Once the texts are all represented as lists of clean and normalized sentences, the next step of analysis is to find sentences with unusually similar language. To accomplish this, a sliding window of length w is slid over each sentence in the corpus such that for each sentence, the window first contains words 0 through w-1 from the sentence, then 1 through w, then 2 through w+1, and so on. For each of these windows, a list of all possible combinations of c words from the window is generated. Suppose c is 3, and the algorithm is considering the following sentence: All saw her spots but few her brightness took.
Using this window of text, the list of "combinatorial ngrams" produced includes "all saw her", "all saw spots", "all saw but" . . . "her brightness took". In order to minimize the storage requirements and maximize the utility of these ngrams, the algorithm next estimates the rarity of each ngram by calculating the product of the relative frequency of each word in the ngram. The rarity of the ngram "spots few brightness", for instance, is calculated as p(spots) * p(few) * p(brightness). Because ngrams with high probability are much more likely to be found often in a corpus and are therefore much less useful for detecting textual reuse, they are dropped from the list, and the remaining ngrams are stored in a database.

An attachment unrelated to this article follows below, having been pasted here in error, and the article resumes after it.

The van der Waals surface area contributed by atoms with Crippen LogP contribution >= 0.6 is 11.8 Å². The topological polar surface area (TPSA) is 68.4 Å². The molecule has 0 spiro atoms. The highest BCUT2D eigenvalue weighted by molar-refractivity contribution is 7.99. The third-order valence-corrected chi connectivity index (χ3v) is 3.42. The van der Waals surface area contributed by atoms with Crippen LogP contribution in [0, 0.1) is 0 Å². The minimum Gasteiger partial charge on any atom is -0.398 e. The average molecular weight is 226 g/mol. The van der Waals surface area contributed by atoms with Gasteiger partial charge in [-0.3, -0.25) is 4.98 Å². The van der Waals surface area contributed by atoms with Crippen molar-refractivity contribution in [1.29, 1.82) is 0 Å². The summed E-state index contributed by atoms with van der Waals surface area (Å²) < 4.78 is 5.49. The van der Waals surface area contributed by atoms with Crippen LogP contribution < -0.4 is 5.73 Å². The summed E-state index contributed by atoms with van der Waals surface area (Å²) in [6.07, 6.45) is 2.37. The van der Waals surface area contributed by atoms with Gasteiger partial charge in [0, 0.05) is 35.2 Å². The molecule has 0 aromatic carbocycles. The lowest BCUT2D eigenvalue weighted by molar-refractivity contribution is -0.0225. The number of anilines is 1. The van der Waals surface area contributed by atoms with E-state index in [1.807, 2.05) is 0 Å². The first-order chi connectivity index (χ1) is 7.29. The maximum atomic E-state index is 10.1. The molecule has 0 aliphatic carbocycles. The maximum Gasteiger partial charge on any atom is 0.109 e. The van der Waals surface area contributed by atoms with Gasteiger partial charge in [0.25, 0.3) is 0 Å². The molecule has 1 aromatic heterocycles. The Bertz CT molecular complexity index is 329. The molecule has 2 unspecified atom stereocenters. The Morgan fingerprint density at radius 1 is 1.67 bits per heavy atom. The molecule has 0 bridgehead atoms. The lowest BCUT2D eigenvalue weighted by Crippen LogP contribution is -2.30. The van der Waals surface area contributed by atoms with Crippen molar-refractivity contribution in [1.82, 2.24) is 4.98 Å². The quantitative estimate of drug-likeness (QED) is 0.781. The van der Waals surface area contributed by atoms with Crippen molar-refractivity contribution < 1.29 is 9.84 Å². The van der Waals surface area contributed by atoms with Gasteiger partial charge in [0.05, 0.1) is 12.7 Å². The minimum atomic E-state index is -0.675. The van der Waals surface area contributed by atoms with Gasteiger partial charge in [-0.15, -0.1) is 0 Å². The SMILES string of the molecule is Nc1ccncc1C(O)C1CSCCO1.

Once this database is produced, one can scour it for instances of textual reuse by feeding in additional documents, processing them in the same way, and comparing the combinatorial ngrams in each sentence from the input document to the sentences archived in the database. An estimation of the similarity of two sentences can be produced by simply summing up the number of combinatorial ngrams shared by those two sentences and normalizing by the length of the sentence. Take for example the following passage from Nathaniel Lee’s Alexander the Great, which the present method flags as a candidate for the quotation from Betsy Thoughtless discussed above: All find my spots, but few observe my brightness